Cuomo has requested the PSC check how the proposed merger will expand broadband in under-served areas and offer better broadband access to schools. The PSC will critically review the protections being offered to low income customers as well as how the proposed merger might impact consumer pricing and telecommunication competition overall.

PSC chair Audrey Zibelman said, “To determine whether the proposed transaction is in the public interest, the Commission will examine the proposal to ensure services the merged company would provide will be better than the service customers currently receive.”

comcast twcOne way to prove the merged company would not offer better service is to alert the Commission Comcast plans to reimpose usage caps on its customers while Time Warner Cable does not have any compulsory usage limits or usage billing.

Time Warner now serves 2.6 million subscribers in every major New York community: Buffalo, Rochester, Syracuse, Albany and the boroughs of Manhattan, Staten Island, Queens and parts of Brooklyn.

The PSC is likely to hold public forums across the state in June to hear the views of affected consumers, but the record is now open to written and telephoned comments from anyone interested in the merger.

There are several ways to provide your comments to the Commission. Comments should refer to: “Case 14-M-0183.”

Via the Internet or Mail: The public may send comments electronically to the Hon. Kathleen H. Burgess, Secretary, at [email protected] or by mail or delivery to Secretary Burgess at the New York State Public Service Commission, Three Empire State Plaza, Albany, New York 12223-1350. Comments may also be entered directly into the case file by clicking on the “Post Comments” box at the top of the page.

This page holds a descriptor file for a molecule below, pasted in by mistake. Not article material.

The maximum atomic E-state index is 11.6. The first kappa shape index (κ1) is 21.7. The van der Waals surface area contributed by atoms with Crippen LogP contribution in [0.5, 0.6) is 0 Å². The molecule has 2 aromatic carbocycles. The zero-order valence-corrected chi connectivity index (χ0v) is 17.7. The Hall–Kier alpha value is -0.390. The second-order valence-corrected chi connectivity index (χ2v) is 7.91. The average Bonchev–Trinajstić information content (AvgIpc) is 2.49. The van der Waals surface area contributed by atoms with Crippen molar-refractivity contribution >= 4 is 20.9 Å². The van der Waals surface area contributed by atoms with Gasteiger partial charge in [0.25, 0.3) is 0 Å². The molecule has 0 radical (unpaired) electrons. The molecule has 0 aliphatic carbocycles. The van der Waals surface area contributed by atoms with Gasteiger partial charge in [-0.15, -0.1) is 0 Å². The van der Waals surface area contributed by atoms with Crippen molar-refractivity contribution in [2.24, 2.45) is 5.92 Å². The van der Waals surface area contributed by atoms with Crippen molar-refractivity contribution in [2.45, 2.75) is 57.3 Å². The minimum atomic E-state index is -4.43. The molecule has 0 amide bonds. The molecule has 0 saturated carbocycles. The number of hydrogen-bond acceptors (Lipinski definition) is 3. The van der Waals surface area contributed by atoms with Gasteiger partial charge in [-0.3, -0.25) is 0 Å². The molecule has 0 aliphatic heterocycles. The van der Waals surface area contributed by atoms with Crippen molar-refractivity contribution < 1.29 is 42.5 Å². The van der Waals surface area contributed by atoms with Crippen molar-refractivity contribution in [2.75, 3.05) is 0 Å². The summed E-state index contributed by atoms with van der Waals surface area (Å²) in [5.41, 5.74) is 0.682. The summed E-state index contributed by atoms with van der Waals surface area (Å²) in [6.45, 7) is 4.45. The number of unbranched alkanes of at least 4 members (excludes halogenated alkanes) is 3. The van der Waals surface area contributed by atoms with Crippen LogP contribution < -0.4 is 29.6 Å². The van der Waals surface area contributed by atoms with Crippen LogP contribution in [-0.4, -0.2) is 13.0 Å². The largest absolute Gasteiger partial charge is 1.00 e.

Toll-Free Opinion Line: Individuals may choose to phone in comments by calling the Commission’s Opinion Line at 1 800-335-2120. This line is set up to receive in-state calls 24-hours a day. These calls are not transcribed, but a summary is provided to staff who will report to the Commission.

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United States of AT&T: DirecTV Acquired by AT&T in $48.5 Billion Deal

http://www.phillipdampier.com/video/WSJ ATT Buys DirecTV 5-19-14.flv

For $48.5 billion, AT&T will vault itself into second place among the nation’s largest pay television providers with the acquisition of DirecTV. The Wall Street Journal reports the executives at AT&T have been looking to for a giant deal for several years. Most executives earn special bonuses and other incentives worth millions for successfully completing these kinds of transactions. (3:03)

AT&T plans to spend $48.5 billion to acquire the nation’s biggest satellite television provider, allowing AT&T to become the second largest pay television company, behind a merged Comcast and Time Warner Cable.

att directvThe deal, finalized on Sunday, pays $95 per DirecTV share in a combination of stock and cash, about a 10% premium over DirecTV’s closing price on Friday. Including debt, the acquisition is AT&T’s third-largest deal on record, behind the purchase of BellSouth for $83 billion in 2006 and the deal for Ameritech Corp., which closed in 1999, according to data compiled by Bloomberg.

“This is a unique opportunity that will redefine the video entertainment industry and create a company able to offer new bundles and deliver content to consumers across multiple screens – mobile devices, TVs, laptops, cars and even airplanes. At the same time, it creates immediate and long-term value for our shareholders,” said Randall Stephenson, AT&T chairman and CEO. “DirecTV is the best option for us because they have the premier brand in pay TV, the best content relationships, and a fast-growing Latin American business. DirecTV is a great fit with AT&T and together we’ll be able to enhance innovation and provide customers new competitive choices for what they want in mobile, video and broadband services. We look forward to welcoming DirecTV’s talented people to the AT&T family.”

The announced acquisition has left some on Wall Street scratching their heads.

“Like any merger born of necessity rather than opportunity, the combination of AT&T and DirecTV calls to mind images of lifeboats and rescues at sea,” telecommunications analyst Craig Moffett of MoffettNathanson Research wrote this week. AT&T, Moffett wrote, is in “dire need of a cash producer to sustain their dividend.”

http://www.phillipdampier.com/video/Bloomberg ATT DirecTV Deal a Head Scratcher 5-19-14.flv

Craig Moffett, founder of MoffettNathanson LLC, talks about AT&T Inc.’s plan to buy DirecTV for $48.5 billion. Moffett speaks with Tom Keene, Scarlet Fu, William Cohan, and Adam Johnson on Bloomberg Television’s “Surveillance.” StockTwits founder Howard Lindzon also speaks. (5:12)